Clients in this area of practice include local governments, utilities, private developers, and industries seeking to build or expand water supply and waste treatment facilities, or engaging in large land development projects involving wetlands, stormwater controls, and water-dependent uses such as docks and marinas.

Representation of such clients frequently involves compliance counseling to obtain agency permits, and sometimes includes administrative litigation when the agency denies approval or when another person challenges an approval. Water law practice also can involve litigation in court, sometimes in the form of appeals of agency decisions, penalties or orders and sometimes private party claims based on nuisance, negligence, trespass, interference with riparian rights, or citizens’ suits to address alleged violations of regulatory requirements.

Poyner Spruill LLP

Poyner Spruill LLP logo

Water law is a complex combination of common law and statutory law and implementing regulations. This body of law can generally be divided into two substantive areas: rights to use water and restrictions on pollution of water.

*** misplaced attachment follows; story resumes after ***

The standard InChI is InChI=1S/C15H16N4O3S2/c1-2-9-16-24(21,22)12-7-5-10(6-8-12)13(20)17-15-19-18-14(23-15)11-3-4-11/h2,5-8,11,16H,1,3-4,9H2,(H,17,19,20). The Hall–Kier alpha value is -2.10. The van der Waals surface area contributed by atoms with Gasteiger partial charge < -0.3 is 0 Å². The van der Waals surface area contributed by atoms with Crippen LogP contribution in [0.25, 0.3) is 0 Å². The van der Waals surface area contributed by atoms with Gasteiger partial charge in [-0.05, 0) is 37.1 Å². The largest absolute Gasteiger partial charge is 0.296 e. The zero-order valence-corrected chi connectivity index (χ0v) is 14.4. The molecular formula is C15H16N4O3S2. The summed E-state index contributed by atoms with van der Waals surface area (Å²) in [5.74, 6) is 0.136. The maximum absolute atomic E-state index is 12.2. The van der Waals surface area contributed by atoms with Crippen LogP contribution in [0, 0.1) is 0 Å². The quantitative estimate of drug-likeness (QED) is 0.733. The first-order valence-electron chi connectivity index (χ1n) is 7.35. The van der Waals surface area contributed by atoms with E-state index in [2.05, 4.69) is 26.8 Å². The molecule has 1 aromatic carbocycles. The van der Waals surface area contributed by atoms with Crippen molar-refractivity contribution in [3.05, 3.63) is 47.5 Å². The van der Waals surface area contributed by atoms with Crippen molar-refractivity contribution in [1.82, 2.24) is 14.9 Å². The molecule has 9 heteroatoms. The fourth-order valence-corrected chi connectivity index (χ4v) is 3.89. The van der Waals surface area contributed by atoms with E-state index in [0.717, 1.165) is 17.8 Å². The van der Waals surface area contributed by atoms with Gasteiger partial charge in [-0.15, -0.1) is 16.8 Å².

Water use law practice starts at the fundamental level with the rights of owners of property abutting a surface water, i.e. riparian owners, to use water without unreasonably interfering with the rights of other riparian owners. This can involve both withdrawing and using water or diverting the flow of surface water. The withdrawal of groundwater is also regulated where necessary to avoid overuse of aquifers. A body of state statutes and regulations regulates certain uses of water, such as transfers of water from one river basin to another, withdrawal of groundwater from overused aquifers, impoundment of water, and construction of wells. In addition, the Federal Safe Water Drinking Act regulates the treatment of water by water supply systems.